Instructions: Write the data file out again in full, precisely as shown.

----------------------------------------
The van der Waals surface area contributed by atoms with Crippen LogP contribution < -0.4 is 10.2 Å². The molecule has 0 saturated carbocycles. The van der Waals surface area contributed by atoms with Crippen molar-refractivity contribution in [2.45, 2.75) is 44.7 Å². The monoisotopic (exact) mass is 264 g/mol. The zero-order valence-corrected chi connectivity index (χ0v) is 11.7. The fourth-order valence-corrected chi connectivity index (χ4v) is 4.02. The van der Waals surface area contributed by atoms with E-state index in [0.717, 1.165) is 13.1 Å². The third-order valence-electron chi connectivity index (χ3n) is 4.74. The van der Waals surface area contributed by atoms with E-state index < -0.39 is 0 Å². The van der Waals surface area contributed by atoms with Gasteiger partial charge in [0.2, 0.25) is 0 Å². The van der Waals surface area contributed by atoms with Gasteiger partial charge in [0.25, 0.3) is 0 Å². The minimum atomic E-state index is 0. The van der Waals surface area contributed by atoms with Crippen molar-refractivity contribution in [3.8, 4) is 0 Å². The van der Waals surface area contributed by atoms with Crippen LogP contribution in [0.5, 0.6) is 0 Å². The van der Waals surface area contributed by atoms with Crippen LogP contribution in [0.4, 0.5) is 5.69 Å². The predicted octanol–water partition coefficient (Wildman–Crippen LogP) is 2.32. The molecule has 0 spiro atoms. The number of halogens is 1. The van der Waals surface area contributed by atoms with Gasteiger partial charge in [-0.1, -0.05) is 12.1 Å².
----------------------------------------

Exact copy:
The van der Waals surface area contributed by atoms with Crippen LogP contribution < -0.4 is 10.2 Å². The molecule has 0 saturated carbocycles. The van der Waals surface area contributed by atoms with Crippen molar-refractivity contribution in [2.45, 2.75) is 44.7 Å². The monoisotopic (exact) mass is 264 g/mol. The zero-order valence-corrected chi connectivity index (χ0v) is 11.7. The fourth-order valence-corrected chi connectivity index (χ4v) is 4.02. The van der Waals surface area contributed by atoms with E-state index in [0.717, 1.165) is 13.1 Å². The third-order valence-electron chi connectivity index (χ3n) is 4.74. The van der Waals surface area contributed by atoms with E-state index < -0.39 is 0 Å². The van der Waals surface area contributed by atoms with Gasteiger partial charge in [0.2, 0.25) is 0 Å². The van der Waals surface area contributed by atoms with Gasteiger partial charge in [0.25, 0.3) is 0 Å². The minimum atomic E-state index is 0. The van der Waals surface area contributed by atoms with Crippen molar-refractivity contribution in [3.8, 4) is 0 Å². The van der Waals surface area contributed by atoms with Crippen LogP contribution in [0.5, 0.6) is 0 Å². The van der Waals surface area contributed by atoms with Crippen LogP contribution in [0.4, 0.5) is 5.69 Å². The predicted octanol–water partition coefficient (Wildman–Crippen LogP) is 2.32. The molecule has 0 spiro atoms. The number of halogens is 1. The van der Waals surface area contributed by atoms with Gasteiger partial charge in [-0.1, -0.05) is 12.1 Å².